Video TapeWorm

New, encore and low-price releases on Tuesday, Jan. 14



2014; $31.98; PG-13

Inspired by the life of Eugene Allen, Forest Whitaker is terrific as “Cecil Gaines,” the titular White House servant who discretely served eight presidents over 30 years. Frankly, the other casting choices — Robin Williams as Dwight Eisenhower, John Cusack as Richard Nixon, Alan Rickman as Ronald Reagan, etc. — left us cold, but the movie rises above on Whitaker’s talent and the history seen through his character’s eyes, including the civil rights movement, Vietnam and the Cuban Missile Crisis. Much like “The Help,” this scales history down to the human element, making it far more powerful. A must-own.


2013; $23.98; R

We’ll not deny it: We are drooling uber-fans of Vin Diesel’s primordial action antihero, Riddick, first seen in “Pitch Black” (2000), and then in the blissfully over-the-top blockbuster, “The Chronicles of Riddick” (2004). That latter film lost money, so this time out the filmmakers made a much smaller, more accessible flick, with Diesel battling alien predators and waves of semi-human mercenaries on a lifeless, sun-blasted hunk of rock in the middle of an infinite nowhere. Katee Sackhoff from “Battlestar Galactica” provides the requisite shower-scene boob-flash, while Karl Urban — one of our favorite actors — does the running and fighting. Freakin’ awesome. Don’t miss it.



2013; $16.98-$24.98; PG-13

Bruce Springsteen, Stevie Wonder, Mick Jagger, Sting and a half-dozen other of the world’s great acts step aside to let their backup singers take center stage in this excellent doc. Of particular note is the phenomenal Darlene Love, who sang lead on such Phil Spector hits as “He’s a Rebel” and added her talents to scores of his “Wall of Sound”-era groups before becoming a staple with such legends as Sam Cooke, Dionne Warwick, The Beach Boys and Elvis Presley. Our only complaint: It’s too short at 90 minutes. We could have watched for days, Day Doo Run Run, Day Doo Run Runnnn.


2013; $24.98-$29.98; R

A dark drama in which deer hunter Sam Rockwell accidentally kills a woman, then finds she’s holding a box full of money. In a series of bad choices, he gives the money to sleazy lawyer (or is that redundant?), William H. Macy, to keep it out of the hands of his divorce-minded wife, Kelly Reilly. Annnnd, here come the criminals, looking for their loot. It feels like an old Sam Spade film noir, with the deep piney woods standing in for a rain-soaked city. Worth a look.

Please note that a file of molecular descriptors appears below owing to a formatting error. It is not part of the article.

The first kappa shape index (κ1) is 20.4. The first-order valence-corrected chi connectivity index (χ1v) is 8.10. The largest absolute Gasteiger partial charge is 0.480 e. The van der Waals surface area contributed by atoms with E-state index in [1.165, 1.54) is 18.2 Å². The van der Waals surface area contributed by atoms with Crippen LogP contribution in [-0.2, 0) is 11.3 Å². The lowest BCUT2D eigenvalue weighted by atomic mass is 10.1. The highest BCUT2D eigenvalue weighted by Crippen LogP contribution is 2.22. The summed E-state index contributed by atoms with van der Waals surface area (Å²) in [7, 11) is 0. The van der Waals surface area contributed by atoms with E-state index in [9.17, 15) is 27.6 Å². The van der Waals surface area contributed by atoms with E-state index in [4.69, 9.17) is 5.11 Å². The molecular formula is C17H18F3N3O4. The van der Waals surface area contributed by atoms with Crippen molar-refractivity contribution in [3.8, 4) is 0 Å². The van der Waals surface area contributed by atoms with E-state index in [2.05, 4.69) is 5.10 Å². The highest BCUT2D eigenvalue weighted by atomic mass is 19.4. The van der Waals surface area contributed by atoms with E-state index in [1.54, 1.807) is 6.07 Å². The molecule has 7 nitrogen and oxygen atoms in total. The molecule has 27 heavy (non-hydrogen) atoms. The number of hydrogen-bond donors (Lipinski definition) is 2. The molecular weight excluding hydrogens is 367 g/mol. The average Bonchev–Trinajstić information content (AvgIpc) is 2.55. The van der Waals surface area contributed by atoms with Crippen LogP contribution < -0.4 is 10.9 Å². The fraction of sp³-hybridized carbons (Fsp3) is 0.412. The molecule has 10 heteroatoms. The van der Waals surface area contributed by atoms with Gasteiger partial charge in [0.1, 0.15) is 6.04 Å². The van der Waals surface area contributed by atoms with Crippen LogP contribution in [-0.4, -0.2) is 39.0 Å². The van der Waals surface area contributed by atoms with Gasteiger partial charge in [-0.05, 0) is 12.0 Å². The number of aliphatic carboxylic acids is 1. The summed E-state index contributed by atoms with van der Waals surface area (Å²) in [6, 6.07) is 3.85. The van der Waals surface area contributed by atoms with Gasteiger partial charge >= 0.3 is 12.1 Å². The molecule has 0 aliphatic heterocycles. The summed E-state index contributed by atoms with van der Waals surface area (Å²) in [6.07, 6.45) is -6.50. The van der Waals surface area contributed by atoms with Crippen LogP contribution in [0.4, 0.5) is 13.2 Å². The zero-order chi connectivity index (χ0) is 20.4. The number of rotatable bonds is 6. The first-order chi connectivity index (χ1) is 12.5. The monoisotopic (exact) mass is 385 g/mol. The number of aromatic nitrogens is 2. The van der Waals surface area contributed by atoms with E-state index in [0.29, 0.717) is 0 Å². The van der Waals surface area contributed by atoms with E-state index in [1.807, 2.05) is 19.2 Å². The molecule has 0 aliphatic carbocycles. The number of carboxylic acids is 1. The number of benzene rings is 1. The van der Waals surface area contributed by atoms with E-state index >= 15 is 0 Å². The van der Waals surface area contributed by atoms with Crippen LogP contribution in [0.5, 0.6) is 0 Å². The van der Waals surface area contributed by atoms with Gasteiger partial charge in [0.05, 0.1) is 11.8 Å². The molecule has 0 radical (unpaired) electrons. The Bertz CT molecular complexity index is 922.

2013; $9.98-$20.98; R

Jean-Marc Barr (“Dogville”) stars as Beat master Jack Kerouac, aka “Jack Duluoz,” during his legendary cloister at Big Sur after the instant worldwide fame of “On the Road” drives him to drink, depression and lots of sex. What a great gig! He goes slowly mad while costars Stana Katic (TV’s “Castle”), Radha Mitchell, breathtaking Kate Bosworth, Josh Lucas, Henry Thomas and Nora Kirkpatrick hog the spotlight. A nice companion to the recent Kristen Stewart version of “On the Road.”


2013; $35.98; R

OK, there’s already been a half-dozen remakes and sequels to this Stephen King tale, so what gives? In a word, Chloe Grace Moretz. She brings a profoundly different flavor to the Sissy Spacek role, with little help from Julianne Moore as her Christian-nutbag mother who tries to keep the family telekinesis under wraps. Yes, it all ends with a bloodbath at the prom, but Chloe is the first actress yet to make you feel both her pain and the overwhelming dark pleasures of being all-powerful. Highly recommended, especially if you view the Spacek version and this one back-to-back.


2012; $22.98-$24.98; R

Simply put: The most powerful indie drama you never heard of. Wendell Pierce, a family man who routinely travels on “business,” must leave again over the Fourth of July weekend, leaving lovely daughter Aja Naomi King (“Emily Owens M.D.”) to fend for herself and her ill mother. But the young woman spends most of her time with her Latino boyfriend, E.J. Bonilla. Dad, meanwhile, is not really at work; he’s visiting his white, gay young man, “June” (Emory Cohen), unaware this weekend will mark a very real independence day for them all. Brave, provocative and daring.


2013; $19.98-$39.98; R

This award-winning indie darling is a unique and mesmerizing look at …. well, we’re not sure. It follows a young man who wakes up one morning and decides it’s time to get his shit together. He’s going to be better to his girlfriend, his mom and his little daughter. But this is a dramatization of a true story, that of Oscar Grant III, who was held face down by two cops as a third stepped back and shot him in the back while he waited for a BART train. This is not a spoiler — the whole thing was captured on scores of cell phones at the time — and the filmmakers want you to be fully aware that today is Oscar’s last day on Earth. A powerhouse.


2013; $12.98-$24.98; UR

A frantically paced 90-minute 3-D crash course in Parkour starring William Moseley (“The Chronicles of Narnia”) and every surface, hole and crag in NYC. He uses his special skills to commit robberies with the help of his dad, Adrian Pasdar, until he meets Kelsey Chow (“One Tree Hill”) and the always oily Eric Roberts. A breathless actioner with a neat soundtrack.


2013; $16.98-$24.98; R

Miles Teller (“21 & Over”) is a high-school party animal who falls head over heels for “the good girl,” Shailene Woodley (“The Secret Life of the American Teenager”), in this excellent look at the hormone-and-dreams-driven passions of youth. Haunting, heartbreaking, exciting, lovely, intoxicating and arousing with Brie Larson, Kyle Chandler, Jennifer Jason Leigh, Mary Elizabeth Winstead and more. Highly recommended, though the “R” rating is bogus.

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